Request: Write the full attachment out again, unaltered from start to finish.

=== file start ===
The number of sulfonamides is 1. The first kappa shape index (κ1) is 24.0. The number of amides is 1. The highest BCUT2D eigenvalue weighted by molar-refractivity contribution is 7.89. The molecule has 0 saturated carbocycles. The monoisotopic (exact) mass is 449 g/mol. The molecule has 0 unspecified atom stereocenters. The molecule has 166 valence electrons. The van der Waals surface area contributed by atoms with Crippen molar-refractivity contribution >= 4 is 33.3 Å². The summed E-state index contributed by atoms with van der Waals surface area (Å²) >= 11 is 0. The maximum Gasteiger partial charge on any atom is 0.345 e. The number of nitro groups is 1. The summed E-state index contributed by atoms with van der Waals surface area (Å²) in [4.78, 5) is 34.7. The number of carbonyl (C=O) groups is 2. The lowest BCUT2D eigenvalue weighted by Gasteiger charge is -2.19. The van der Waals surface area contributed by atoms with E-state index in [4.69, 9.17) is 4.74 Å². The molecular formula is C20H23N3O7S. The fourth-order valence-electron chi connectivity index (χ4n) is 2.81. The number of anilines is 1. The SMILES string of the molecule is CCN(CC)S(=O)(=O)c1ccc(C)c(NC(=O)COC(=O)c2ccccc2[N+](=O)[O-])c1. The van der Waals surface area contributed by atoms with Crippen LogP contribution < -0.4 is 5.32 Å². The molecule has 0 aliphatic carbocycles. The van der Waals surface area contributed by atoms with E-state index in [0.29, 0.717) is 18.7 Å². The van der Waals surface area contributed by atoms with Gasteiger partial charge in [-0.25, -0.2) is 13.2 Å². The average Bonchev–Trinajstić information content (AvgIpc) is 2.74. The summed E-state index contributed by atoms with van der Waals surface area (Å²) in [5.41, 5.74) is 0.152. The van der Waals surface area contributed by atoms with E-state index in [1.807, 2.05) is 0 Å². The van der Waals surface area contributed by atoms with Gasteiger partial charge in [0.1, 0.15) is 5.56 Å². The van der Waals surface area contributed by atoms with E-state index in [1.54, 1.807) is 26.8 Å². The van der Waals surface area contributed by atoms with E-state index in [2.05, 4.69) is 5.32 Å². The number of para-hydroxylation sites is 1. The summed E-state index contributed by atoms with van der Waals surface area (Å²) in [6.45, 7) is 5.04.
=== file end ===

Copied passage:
The number of sulfonamides is 1. The first kappa shape index (κ1) is 24.0. The number of amides is 1. The highest BCUT2D eigenvalue weighted by molar-refractivity contribution is 7.89. The molecule has 0 saturated carbocycles. The monoisotopic (exact) mass is 449 g/mol. The molecule has 0 unspecified atom stereocenters. The molecule has 166 valence electrons. The van der Waals surface area contributed by atoms with Crippen molar-refractivity contribution >= 4 is 33.3 Å². The summed E-state index contributed by atoms with van der Waals surface area (Å²) >= 11 is 0. The maximum Gasteiger partial charge on any atom is 0.345 e. The number of nitro groups is 1. The summed E-state index contributed by atoms with van der Waals surface area (Å²) in [4.78, 5) is 34.7. The number of carbonyl (C=O) groups is 2. The lowest BCUT2D eigenvalue weighted by Gasteiger charge is -2.19. The van der Waals surface area contributed by atoms with E-state index in [4.69, 9.17) is 4.74 Å². The molecular formula is C20H23N3O7S. The fourth-order valence-electron chi connectivity index (χ4n) is 2.81. The number of anilines is 1. The SMILES string of the molecule is CCN(CC)S(=O)(=O)c1ccc(C)c(NC(=O)COC(=O)c2ccccc2[N+](=O)[O-])c1. The van der Waals surface area contributed by atoms with Crippen LogP contribution < -0.4 is 5.32 Å². The molecule has 0 aliphatic carbocycles. The van der Waals surface area contributed by atoms with E-state index in [0.29, 0.717) is 18.7 Å². The van der Waals surface area contributed by atoms with Gasteiger partial charge in [-0.25, -0.2) is 13.2 Å². The average Bonchev–Trinajstić information content (AvgIpc) is 2.74. The summed E-state index contributed by atoms with van der Waals surface area (Å²) in [5.41, 5.74) is 0.152. The van der Waals surface area contributed by atoms with E-state index in [1.807, 2.05) is 0 Å². The van der Waals surface area contributed by atoms with Gasteiger partial charge in [0.1, 0.15) is 5.56 Å². The van der Waals surface area contributed by atoms with E-state index in [1.54, 1.807) is 26.8 Å². The van der Waals surface area contributed by atoms with E-state index in [2.05, 4.69) is 5.32 Å². The number of para-hydroxylation sites is 1. The summed E-state index contributed by atoms with van der Waals surface area (Å²) in [6.45, 7) is 5.04.